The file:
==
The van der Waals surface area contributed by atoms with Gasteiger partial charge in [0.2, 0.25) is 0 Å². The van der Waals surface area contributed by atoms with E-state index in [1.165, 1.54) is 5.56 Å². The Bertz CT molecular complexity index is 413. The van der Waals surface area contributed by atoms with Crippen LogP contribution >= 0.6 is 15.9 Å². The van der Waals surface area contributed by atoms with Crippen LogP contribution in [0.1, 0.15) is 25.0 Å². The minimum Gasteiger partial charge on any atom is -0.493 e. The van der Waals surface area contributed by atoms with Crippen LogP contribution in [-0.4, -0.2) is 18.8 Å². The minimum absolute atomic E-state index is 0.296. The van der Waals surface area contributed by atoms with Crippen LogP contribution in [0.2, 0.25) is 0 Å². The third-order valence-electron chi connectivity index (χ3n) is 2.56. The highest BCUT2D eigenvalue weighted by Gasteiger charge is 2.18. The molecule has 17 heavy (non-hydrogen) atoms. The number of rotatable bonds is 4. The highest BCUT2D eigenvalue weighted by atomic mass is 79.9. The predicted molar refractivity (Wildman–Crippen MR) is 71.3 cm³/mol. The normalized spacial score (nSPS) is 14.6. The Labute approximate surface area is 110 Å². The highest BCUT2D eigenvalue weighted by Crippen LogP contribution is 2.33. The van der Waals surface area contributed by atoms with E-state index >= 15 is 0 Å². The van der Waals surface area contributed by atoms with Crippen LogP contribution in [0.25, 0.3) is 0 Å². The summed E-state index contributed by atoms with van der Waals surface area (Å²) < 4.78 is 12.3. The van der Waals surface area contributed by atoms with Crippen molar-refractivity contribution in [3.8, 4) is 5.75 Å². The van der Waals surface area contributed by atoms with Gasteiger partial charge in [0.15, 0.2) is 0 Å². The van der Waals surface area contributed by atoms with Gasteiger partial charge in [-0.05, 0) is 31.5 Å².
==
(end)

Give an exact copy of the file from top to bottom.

The van der Waals surface area contributed by atoms with Gasteiger partial charge in [0.2, 0.25) is 0 Å². The van der Waals surface area contributed by atoms with E-state index in [1.165, 1.54) is 5.56 Å². The Bertz CT molecular complexity index is 413. The van der Waals surface area contributed by atoms with Crippen LogP contribution >= 0.6 is 15.9 Å². The van der Waals surface area contributed by atoms with Crippen LogP contribution in [0.1, 0.15) is 25.0 Å². The minimum Gasteiger partial charge on any atom is -0.493 e. The van der Waals surface area contributed by atoms with Crippen LogP contribution in [-0.4, -0.2) is 18.8 Å². The minimum absolute atomic E-state index is 0.296. The van der Waals surface area contributed by atoms with Crippen LogP contribution in [0.2, 0.25) is 0 Å². The third-order valence-electron chi connectivity index (χ3n) is 2.56. The highest BCUT2D eigenvalue weighted by Gasteiger charge is 2.18. The molecule has 17 heavy (non-hydrogen) atoms. The number of rotatable bonds is 4. The highest BCUT2D eigenvalue weighted by atomic mass is 79.9. The predicted molar refractivity (Wildman–Crippen MR) is 71.3 cm³/mol. The normalized spacial score (nSPS) is 14.6. The Labute approximate surface area is 110 Å². The highest BCUT2D eigenvalue weighted by Crippen LogP contribution is 2.33. The van der Waals surface area contributed by atoms with E-state index >= 15 is 0 Å². The van der Waals surface area contributed by atoms with Crippen LogP contribution in [0.25, 0.3) is 0 Å². The summed E-state index contributed by atoms with van der Waals surface area (Å²) < 4.78 is 12.3. The van der Waals surface area contributed by atoms with Crippen molar-refractivity contribution in [3.8, 4) is 5.75 Å². The van der Waals surface area contributed by atoms with Gasteiger partial charge in [0.15, 0.2) is 0 Å². The van der Waals surface area contributed by atoms with Gasteiger partial charge in [-0.05, 0) is 31.5 Å².